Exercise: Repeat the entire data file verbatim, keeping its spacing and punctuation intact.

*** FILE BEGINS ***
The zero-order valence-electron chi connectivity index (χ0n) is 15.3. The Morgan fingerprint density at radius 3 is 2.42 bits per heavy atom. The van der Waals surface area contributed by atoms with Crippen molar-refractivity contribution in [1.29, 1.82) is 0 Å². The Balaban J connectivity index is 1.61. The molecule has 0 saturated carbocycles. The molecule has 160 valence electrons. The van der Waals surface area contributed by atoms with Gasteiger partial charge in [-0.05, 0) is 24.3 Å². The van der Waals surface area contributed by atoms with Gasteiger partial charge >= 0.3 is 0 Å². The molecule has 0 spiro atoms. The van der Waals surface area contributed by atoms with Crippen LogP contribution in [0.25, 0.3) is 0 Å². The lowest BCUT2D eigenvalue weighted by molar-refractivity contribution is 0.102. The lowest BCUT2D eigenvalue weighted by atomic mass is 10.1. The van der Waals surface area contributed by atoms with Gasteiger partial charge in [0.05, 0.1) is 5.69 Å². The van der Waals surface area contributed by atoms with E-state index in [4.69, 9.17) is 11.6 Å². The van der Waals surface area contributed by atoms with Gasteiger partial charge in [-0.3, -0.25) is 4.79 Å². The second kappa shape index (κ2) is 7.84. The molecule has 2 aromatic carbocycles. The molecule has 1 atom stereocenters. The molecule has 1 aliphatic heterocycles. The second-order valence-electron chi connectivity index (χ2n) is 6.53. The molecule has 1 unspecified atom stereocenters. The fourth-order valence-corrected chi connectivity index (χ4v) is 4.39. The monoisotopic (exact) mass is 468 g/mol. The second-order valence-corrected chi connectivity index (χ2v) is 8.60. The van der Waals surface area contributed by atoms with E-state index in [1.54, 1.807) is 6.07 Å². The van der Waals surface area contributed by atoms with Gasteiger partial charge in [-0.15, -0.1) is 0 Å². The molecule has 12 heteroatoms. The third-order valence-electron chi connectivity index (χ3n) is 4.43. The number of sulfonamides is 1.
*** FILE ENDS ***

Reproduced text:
The zero-order valence-electron chi connectivity index (χ0n) is 15.3. The Morgan fingerprint density at radius 3 is 2.42 bits per heavy atom. The van der Waals surface area contributed by atoms with Crippen molar-refractivity contribution in [1.29, 1.82) is 0 Å². The Balaban J connectivity index is 1.61. The molecule has 0 saturated carbocycles. The molecule has 160 valence electrons. The van der Waals surface area contributed by atoms with Gasteiger partial charge in [-0.05, 0) is 24.3 Å². The van der Waals surface area contributed by atoms with Gasteiger partial charge >= 0.3 is 0 Å². The molecule has 0 spiro atoms. The van der Waals surface area contributed by atoms with Crippen LogP contribution in [0.25, 0.3) is 0 Å². The lowest BCUT2D eigenvalue weighted by molar-refractivity contribution is 0.102. The lowest BCUT2D eigenvalue weighted by atomic mass is 10.1. The van der Waals surface area contributed by atoms with Gasteiger partial charge in [0.05, 0.1) is 5.69 Å². The van der Waals surface area contributed by atoms with E-state index in [4.69, 9.17) is 11.6 Å². The van der Waals surface area contributed by atoms with Gasteiger partial charge in [-0.3, -0.25) is 4.79 Å². The second kappa shape index (κ2) is 7.84. The molecule has 2 aromatic carbocycles. The molecule has 1 atom stereocenters. The molecule has 1 aliphatic heterocycles. The second-order valence-electron chi connectivity index (χ2n) is 6.53. The molecule has 1 unspecified atom stereocenters. The fourth-order valence-corrected chi connectivity index (χ4v) is 4.39. The monoisotopic (exact) mass is 468 g/mol. The second-order valence-corrected chi connectivity index (χ2v) is 8.60. The van der Waals surface area contributed by atoms with E-state index in [1.54, 1.807) is 6.07 Å². The van der Waals surface area contributed by atoms with Gasteiger partial charge in [-0.15, -0.1) is 0 Å². The molecule has 12 heteroatoms. The third-order valence-electron chi connectivity index (χ3n) is 4.43. The number of sulfonamides is 1.